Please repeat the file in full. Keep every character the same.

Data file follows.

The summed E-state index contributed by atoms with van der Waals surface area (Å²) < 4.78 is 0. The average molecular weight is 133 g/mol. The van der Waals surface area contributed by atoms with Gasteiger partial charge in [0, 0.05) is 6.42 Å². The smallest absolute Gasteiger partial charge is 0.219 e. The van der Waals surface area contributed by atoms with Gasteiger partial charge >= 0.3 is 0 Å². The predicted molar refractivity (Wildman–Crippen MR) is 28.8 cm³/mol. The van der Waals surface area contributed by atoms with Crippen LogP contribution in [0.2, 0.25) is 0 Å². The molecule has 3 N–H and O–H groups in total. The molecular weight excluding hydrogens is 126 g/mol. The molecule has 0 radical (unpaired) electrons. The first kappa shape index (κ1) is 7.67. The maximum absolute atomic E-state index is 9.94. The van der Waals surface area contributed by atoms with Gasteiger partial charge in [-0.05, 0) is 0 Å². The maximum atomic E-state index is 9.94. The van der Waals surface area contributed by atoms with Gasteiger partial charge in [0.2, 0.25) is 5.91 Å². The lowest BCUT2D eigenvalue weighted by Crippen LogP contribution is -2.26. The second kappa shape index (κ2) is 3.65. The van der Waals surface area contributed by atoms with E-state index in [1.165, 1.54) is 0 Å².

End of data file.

The summed E-state index contributed by atoms with van der Waals surface area (Å²) < 4.78 is 0. The average molecular weight is 133 g/mol. The van der Waals surface area contributed by atoms with Gasteiger partial charge in [0, 0.05) is 6.42 Å². The smallest absolute Gasteiger partial charge is 0.219 e. The van der Waals surface area contributed by atoms with Gasteiger partial charge >= 0.3 is 0 Å². The predicted molar refractivity (Wildman–Crippen MR) is 28.8 cm³/mol. The van der Waals surface area contributed by atoms with Crippen LogP contribution in [0.2, 0.25) is 0 Å². The molecule has 3 N–H and O–H groups in total. The molecular weight excluding hydrogens is 126 g/mol. The molecule has 0 radical (unpaired) electrons. The first kappa shape index (κ1) is 7.67. The maximum absolute atomic E-state index is 9.94. The van der Waals surface area contributed by atoms with Gasteiger partial charge in [-0.05, 0) is 0 Å². The maximum atomic E-state index is 9.94. The van der Waals surface area contributed by atoms with Gasteiger partial charge in [0.2, 0.25) is 5.91 Å². The lowest BCUT2D eigenvalue weighted by Crippen LogP contribution is -2.26. The second kappa shape index (κ2) is 3.65. The van der Waals surface area contributed by atoms with E-state index in [1.165, 1.54) is 0 Å².